Al Miron of rural Sioux Falls has farmed for more than four decades, but that wasn’t necessarily what his parents had in mind for their son when he was growing up.
“I always wanted to farm since I was in high school. At that time, in the 1960s, it wasn’t necessarily encouraged by parents,” he said.
So, after graduating from Forest Lake (Minn.) High School, he enrolled at the University of Minnesota. There, he earned a bachelor’s degree in dairy science. He stayed at the university to pursue postgraduate studies, and also rented land, juggling classes with farming.
Miron earned his master’s and doctorate degrees in nutrition, with an emphasis in ruminant nutrition for dairy and beef animals. Then, as fate would have it, he found himself needed back on the family farm because his father suffered a serious farming injury. Al took over the farm for a year, managing the dairy and crop operation, while his father recovered.
In 1970, Miron took a job in South Dakota, working in the feed operation for a company that is now CHS. He started his own farm in 1972, but continued to work at CHS for 30 years, followed by nine years at Land O’Lakes. He farmed that entire time.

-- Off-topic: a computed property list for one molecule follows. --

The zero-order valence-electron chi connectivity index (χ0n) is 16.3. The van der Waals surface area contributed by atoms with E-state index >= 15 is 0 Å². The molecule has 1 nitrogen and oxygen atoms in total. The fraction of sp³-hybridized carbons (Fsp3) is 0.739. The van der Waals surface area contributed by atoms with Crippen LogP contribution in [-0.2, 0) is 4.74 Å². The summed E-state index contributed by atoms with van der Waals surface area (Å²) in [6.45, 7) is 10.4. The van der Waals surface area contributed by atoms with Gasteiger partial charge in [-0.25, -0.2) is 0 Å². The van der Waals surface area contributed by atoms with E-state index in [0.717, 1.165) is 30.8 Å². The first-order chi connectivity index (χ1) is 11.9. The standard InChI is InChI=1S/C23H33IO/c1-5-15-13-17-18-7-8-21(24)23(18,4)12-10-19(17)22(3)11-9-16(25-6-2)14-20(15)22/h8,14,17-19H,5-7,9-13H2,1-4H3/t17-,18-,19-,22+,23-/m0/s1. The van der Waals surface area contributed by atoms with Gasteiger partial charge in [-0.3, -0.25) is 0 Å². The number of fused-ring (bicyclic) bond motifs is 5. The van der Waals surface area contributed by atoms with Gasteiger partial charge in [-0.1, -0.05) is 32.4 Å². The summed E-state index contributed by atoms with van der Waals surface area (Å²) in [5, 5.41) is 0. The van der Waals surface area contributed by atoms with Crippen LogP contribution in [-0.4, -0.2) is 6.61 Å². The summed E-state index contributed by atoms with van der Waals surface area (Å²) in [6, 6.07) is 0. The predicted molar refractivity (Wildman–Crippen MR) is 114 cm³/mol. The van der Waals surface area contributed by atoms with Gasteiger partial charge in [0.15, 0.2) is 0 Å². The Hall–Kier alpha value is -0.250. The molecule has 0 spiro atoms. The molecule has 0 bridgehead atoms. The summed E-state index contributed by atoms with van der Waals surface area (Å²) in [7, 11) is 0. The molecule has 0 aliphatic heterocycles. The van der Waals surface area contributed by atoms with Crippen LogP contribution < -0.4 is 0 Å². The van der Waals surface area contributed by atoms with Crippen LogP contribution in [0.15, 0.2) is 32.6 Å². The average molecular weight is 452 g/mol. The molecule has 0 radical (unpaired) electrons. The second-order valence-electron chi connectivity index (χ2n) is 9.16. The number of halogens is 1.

Miron farms 660 acres of corn and soybeans in a no-till operation. He said some of the most-important things facing today’s farmers are environmental issues, particularly preservation of our soil resources.
Miron is active in the American Dairy Science Association, American Society of Animal Science, South Dakota Soybean Association and American Registry of Professional Animal Scientists. He serves on boards for the Southeast Research Farm at Beresford and the South Dakota Health Coalition. He also is active in church activities.
He and his wife, Joan, have three children, David, James and Jennifer.